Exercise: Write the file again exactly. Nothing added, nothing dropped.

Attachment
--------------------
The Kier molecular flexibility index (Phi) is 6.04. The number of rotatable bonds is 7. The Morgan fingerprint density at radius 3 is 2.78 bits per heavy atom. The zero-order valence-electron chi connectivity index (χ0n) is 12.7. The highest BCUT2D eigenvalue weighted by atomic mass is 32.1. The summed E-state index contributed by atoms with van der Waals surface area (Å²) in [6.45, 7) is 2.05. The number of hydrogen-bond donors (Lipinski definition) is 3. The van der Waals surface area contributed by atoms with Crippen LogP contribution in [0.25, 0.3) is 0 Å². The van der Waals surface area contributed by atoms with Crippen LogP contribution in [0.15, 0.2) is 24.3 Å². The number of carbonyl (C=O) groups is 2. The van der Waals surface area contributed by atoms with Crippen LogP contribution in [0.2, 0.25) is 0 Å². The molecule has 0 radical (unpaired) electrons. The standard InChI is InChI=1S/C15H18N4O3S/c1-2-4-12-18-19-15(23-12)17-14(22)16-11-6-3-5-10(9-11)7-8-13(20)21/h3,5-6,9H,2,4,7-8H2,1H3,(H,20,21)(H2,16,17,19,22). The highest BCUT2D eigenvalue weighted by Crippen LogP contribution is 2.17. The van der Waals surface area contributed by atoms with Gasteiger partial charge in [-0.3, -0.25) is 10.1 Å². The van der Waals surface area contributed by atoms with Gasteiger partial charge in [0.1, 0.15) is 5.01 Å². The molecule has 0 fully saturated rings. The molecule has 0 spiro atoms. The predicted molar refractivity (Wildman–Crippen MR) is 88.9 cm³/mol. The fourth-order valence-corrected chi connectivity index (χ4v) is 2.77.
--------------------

The Kier molecular flexibility index (Phi) is 6.04. The number of rotatable bonds is 7. The Morgan fingerprint density at radius 3 is 2.78 bits per heavy atom. The zero-order valence-electron chi connectivity index (χ0n) is 12.7. The highest BCUT2D eigenvalue weighted by atomic mass is 32.1. The summed E-state index contributed by atoms with van der Waals surface area (Å²) in [6.45, 7) is 2.05. The number of hydrogen-bond donors (Lipinski definition) is 3. The van der Waals surface area contributed by atoms with Crippen LogP contribution in [0.25, 0.3) is 0 Å². The van der Waals surface area contributed by atoms with Crippen LogP contribution in [0.15, 0.2) is 24.3 Å². The number of carbonyl (C=O) groups is 2. The van der Waals surface area contributed by atoms with Crippen LogP contribution in [0.2, 0.25) is 0 Å². The molecule has 0 radical (unpaired) electrons. The standard InChI is InChI=1S/C15H18N4O3S/c1-2-4-12-18-19-15(23-12)17-14(22)16-11-6-3-5-10(9-11)7-8-13(20)21/h3,5-6,9H,2,4,7-8H2,1H3,(H,20,21)(H2,16,17,19,22). The highest BCUT2D eigenvalue weighted by Crippen LogP contribution is 2.17. The van der Waals surface area contributed by atoms with Gasteiger partial charge in [-0.3, -0.25) is 10.1 Å². The van der Waals surface area contributed by atoms with Gasteiger partial charge in [0.1, 0.15) is 5.01 Å². The molecule has 0 fully saturated rings. The molecule has 0 spiro atoms. The predicted molar refractivity (Wildman–Crippen MR) is 88.9 cm³/mol. The fourth-order valence-corrected chi connectivity index (χ4v) is 2.77.